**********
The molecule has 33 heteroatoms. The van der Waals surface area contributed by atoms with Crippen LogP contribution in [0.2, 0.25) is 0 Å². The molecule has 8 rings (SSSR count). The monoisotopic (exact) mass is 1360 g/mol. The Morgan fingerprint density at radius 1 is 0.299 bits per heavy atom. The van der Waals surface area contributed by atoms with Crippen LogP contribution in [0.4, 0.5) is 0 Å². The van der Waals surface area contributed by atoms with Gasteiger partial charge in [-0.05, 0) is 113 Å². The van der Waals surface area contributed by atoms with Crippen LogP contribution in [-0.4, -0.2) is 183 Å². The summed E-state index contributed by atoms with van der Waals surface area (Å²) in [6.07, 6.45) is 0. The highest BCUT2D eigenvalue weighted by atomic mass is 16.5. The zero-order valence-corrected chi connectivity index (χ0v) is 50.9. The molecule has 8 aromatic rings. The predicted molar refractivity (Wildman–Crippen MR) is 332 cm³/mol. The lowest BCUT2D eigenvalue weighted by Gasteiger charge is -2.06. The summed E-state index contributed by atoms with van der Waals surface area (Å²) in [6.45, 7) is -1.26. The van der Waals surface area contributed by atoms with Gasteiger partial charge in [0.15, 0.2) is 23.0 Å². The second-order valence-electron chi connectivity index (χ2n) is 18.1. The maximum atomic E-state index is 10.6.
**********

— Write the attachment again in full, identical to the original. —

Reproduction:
The molecule has 33 heteroatoms. The van der Waals surface area contributed by atoms with Crippen LogP contribution in [0.2, 0.25) is 0 Å². The molecule has 8 rings (SSSR count). The monoisotopic (exact) mass is 1360 g/mol. The Morgan fingerprint density at radius 1 is 0.299 bits per heavy atom. The van der Waals surface area contributed by atoms with Crippen LogP contribution in [0.4, 0.5) is 0 Å². The van der Waals surface area contributed by atoms with Gasteiger partial charge in [-0.05, 0) is 113 Å². The van der Waals surface area contributed by atoms with Crippen LogP contribution in [-0.4, -0.2) is 183 Å². The summed E-state index contributed by atoms with van der Waals surface area (Å²) in [6.07, 6.45) is 0. The highest BCUT2D eigenvalue weighted by atomic mass is 16.5. The zero-order valence-corrected chi connectivity index (χ0v) is 50.9. The molecule has 8 aromatic rings. The predicted molar refractivity (Wildman–Crippen MR) is 332 cm³/mol. The lowest BCUT2D eigenvalue weighted by Gasteiger charge is -2.06. The summed E-state index contributed by atoms with van der Waals surface area (Å²) in [6.45, 7) is -1.26. The van der Waals surface area contributed by atoms with Gasteiger partial charge in [0.15, 0.2) is 23.0 Å². The second-order valence-electron chi connectivity index (χ2n) is 18.1. The maximum atomic E-state index is 10.6.